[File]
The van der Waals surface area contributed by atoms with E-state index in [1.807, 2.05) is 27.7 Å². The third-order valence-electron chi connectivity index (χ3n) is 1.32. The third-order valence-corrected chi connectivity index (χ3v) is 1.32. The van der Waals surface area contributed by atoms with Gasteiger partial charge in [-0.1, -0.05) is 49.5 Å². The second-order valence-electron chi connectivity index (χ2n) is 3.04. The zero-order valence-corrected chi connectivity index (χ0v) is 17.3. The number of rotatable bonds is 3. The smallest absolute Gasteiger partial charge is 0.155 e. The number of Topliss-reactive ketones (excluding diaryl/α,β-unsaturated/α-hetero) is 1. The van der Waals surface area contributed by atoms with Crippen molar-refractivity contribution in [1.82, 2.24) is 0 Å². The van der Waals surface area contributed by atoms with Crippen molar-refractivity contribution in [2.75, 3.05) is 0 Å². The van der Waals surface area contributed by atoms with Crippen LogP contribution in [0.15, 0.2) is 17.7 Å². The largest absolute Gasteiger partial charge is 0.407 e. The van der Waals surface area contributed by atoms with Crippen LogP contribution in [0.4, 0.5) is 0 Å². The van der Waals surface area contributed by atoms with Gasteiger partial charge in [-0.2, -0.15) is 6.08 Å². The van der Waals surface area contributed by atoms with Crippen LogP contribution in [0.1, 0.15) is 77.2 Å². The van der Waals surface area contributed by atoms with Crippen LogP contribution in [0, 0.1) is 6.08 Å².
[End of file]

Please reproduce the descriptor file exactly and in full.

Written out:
The van der Waals surface area contributed by atoms with E-state index in [1.807, 2.05) is 27.7 Å². The third-order valence-electron chi connectivity index (χ3n) is 1.32. The third-order valence-corrected chi connectivity index (χ3v) is 1.32. The van der Waals surface area contributed by atoms with Gasteiger partial charge in [-0.1, -0.05) is 49.5 Å². The second-order valence-electron chi connectivity index (χ2n) is 3.04. The zero-order valence-corrected chi connectivity index (χ0v) is 17.3. The number of rotatable bonds is 3. The smallest absolute Gasteiger partial charge is 0.155 e. The number of Topliss-reactive ketones (excluding diaryl/α,β-unsaturated/α-hetero) is 1. The van der Waals surface area contributed by atoms with Crippen molar-refractivity contribution in [1.82, 2.24) is 0 Å². The van der Waals surface area contributed by atoms with Crippen molar-refractivity contribution in [2.75, 3.05) is 0 Å². The van der Waals surface area contributed by atoms with Crippen LogP contribution in [0.15, 0.2) is 17.7 Å². The largest absolute Gasteiger partial charge is 0.407 e. The van der Waals surface area contributed by atoms with Crippen LogP contribution in [0.4, 0.5) is 0 Å². The van der Waals surface area contributed by atoms with Gasteiger partial charge in [-0.2, -0.15) is 6.08 Å². The van der Waals surface area contributed by atoms with Crippen LogP contribution in [0.1, 0.15) is 77.2 Å². The van der Waals surface area contributed by atoms with Crippen LogP contribution in [0, 0.1) is 6.08 Å².